This Thursday April 21 but 20 years agoan absolutely unexpected earthquake shook France: the extreme right Jean-Marie Le Pen qualified for the second electoral round against the conservative Jacques Chirac after eliminating the socialist prime minister Lionel Joseph of the presidential race. That result was a cataclysm that that very night brought out thousands of people in the streets and led Jospin to announce that he was leaving political life. Today, two decades later, the ghost is the same but France has already normalized that an applicant from the extreme right is once again well placed to run for the presidency for the third time, and more near the Elysee never.
A review of the headlines of the press the day after gives an idea of the great commotion caused in France, and also in Europe, by the result. “Shock” or “Earthquake” were the covers enconnce. An immense “Non”, illustrated the one from the newspaper of ‘Libération’. Just five days earlier, Jospin himself had burst out laughing when asked about the possibility of being eliminated in the first round of elections: “I have a normal imagination, tempered by reason,” he blurted out.
Was expected a large abstention rate -it exceeded 28%- and a strong protest vote. But never the victory of a man who had said that the gas chambers were just a “detail” in history. Chirac got 19.8% of the vote, Le Pen 16.8% and Jospin 16.1%. That same night, thousands of students took to the streets. On May 1, between the two rounds, under the slogan “Let’s save the Fifth Republic”, 1.3 million people demonstratedin the largest popular mobilization since the liberation of France, after the Second World War.
there was no discussion
“France needs you. I need you”, appealed Chirac, who refused to debate with Le Pen. “In the face of intolerance and hatred, no compromise, no compromise on principles, no debate is possible,” he said. The Republican front that was forged around Chirac’s candidacy gave him the presidency in the second round with 82.2% of the vote compared to 17.8% for Le Pen.
Five years later, in 2007 the elder LePen saw its support fall to 10.4% of the votes but far from being dead, the National Front began the path towards normalization. First with a change of leadership to daughter, Marine Le Pen, in 2011, which she soon abandoned. the anti-Semitic and most extreme positions of the patriarch. In 2012, he bettered his father’s result in the first presidential round, with 17% of the vote.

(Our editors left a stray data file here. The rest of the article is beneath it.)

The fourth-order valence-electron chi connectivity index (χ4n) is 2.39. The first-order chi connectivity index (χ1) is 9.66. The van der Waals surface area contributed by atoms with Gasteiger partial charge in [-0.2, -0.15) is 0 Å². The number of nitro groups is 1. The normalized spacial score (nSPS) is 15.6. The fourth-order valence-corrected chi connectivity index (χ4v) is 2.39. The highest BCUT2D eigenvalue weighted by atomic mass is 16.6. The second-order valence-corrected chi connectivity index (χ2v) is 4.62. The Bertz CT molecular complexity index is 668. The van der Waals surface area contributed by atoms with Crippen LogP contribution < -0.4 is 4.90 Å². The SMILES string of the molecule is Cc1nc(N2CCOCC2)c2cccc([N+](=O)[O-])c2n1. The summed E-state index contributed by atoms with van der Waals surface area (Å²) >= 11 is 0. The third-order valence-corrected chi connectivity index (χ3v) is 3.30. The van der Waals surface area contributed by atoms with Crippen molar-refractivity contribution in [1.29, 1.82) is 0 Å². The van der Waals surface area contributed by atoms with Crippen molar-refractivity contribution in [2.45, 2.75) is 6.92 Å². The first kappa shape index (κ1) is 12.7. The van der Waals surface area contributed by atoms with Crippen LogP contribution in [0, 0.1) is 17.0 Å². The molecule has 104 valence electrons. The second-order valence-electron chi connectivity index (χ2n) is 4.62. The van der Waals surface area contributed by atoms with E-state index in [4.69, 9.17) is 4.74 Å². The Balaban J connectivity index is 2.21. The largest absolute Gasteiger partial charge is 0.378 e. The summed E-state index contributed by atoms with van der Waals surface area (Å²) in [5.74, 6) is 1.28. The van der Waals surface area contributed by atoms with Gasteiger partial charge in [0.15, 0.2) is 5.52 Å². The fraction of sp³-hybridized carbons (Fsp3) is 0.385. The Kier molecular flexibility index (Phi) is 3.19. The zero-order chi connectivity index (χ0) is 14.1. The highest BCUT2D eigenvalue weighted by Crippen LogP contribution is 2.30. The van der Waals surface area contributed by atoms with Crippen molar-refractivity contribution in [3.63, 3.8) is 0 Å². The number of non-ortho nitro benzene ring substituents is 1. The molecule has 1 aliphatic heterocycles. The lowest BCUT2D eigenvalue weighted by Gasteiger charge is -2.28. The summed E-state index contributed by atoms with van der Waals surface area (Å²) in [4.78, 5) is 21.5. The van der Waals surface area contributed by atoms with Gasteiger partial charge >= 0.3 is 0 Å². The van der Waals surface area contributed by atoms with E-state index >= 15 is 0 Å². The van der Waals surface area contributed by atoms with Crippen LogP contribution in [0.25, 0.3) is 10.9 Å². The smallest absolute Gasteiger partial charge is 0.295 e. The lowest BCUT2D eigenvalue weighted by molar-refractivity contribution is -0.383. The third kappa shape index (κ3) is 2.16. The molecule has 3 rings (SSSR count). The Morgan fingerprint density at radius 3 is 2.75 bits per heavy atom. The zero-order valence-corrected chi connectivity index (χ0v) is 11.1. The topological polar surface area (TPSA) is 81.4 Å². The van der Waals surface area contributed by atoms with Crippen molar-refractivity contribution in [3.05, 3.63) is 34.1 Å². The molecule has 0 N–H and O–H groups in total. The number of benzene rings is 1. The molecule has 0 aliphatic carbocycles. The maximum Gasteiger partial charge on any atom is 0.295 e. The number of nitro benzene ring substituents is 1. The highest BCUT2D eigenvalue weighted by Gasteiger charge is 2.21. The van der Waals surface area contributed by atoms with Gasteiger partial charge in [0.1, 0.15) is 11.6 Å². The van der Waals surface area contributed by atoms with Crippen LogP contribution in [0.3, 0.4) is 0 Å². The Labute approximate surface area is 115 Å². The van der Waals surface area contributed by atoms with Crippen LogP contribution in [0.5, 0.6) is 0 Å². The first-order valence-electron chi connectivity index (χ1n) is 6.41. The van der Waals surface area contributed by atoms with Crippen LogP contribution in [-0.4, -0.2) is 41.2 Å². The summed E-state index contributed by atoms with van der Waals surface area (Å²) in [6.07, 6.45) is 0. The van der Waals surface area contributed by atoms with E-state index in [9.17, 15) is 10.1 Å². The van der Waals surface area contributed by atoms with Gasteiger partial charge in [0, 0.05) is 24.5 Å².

In 2014, the National Front won the European elections and in 2017, in the presidential elections, Marine Le Pen repeated the patriarch’s deed and placed herself in the second round against Emmanuel Macron. And like her father, the roll of the Republican front left her with 33.9% of the votes compared to 66.1% of the then young and promising candidate.
The duel will be repeated this Sunday but it is expected to be more close. The social discontent that fuels economic populism remains intact after five years of turmoil and Le Pen has softened her speech to make it more digestible, although deep down it remains the same: nationalist, anti-European, and anti-immigration. His seduction operation has gone through talking more about economics and leaving aside the most controversial aspects of his program. and parallel the so-called republican front is much weaker Today than five years ago, with the two major parties – Socialists and Republicans – converted into residual forces.
Twenty years have passed since that April 21 that shook France and Europe. Compared to the more than a million people who mobilized two decades ago, just over 20,000 have done so this time. The world has changed so much that see you later won the Brexit in Great Britain Y Donald Trump in America and it is no longer a chimera to think that sooner or later the extreme right can come to power in one of the fundamental democracies of the European Union.
Eddie is an Australian news reporter with over 9 years in the industry and has published on Forbes and tech crunch.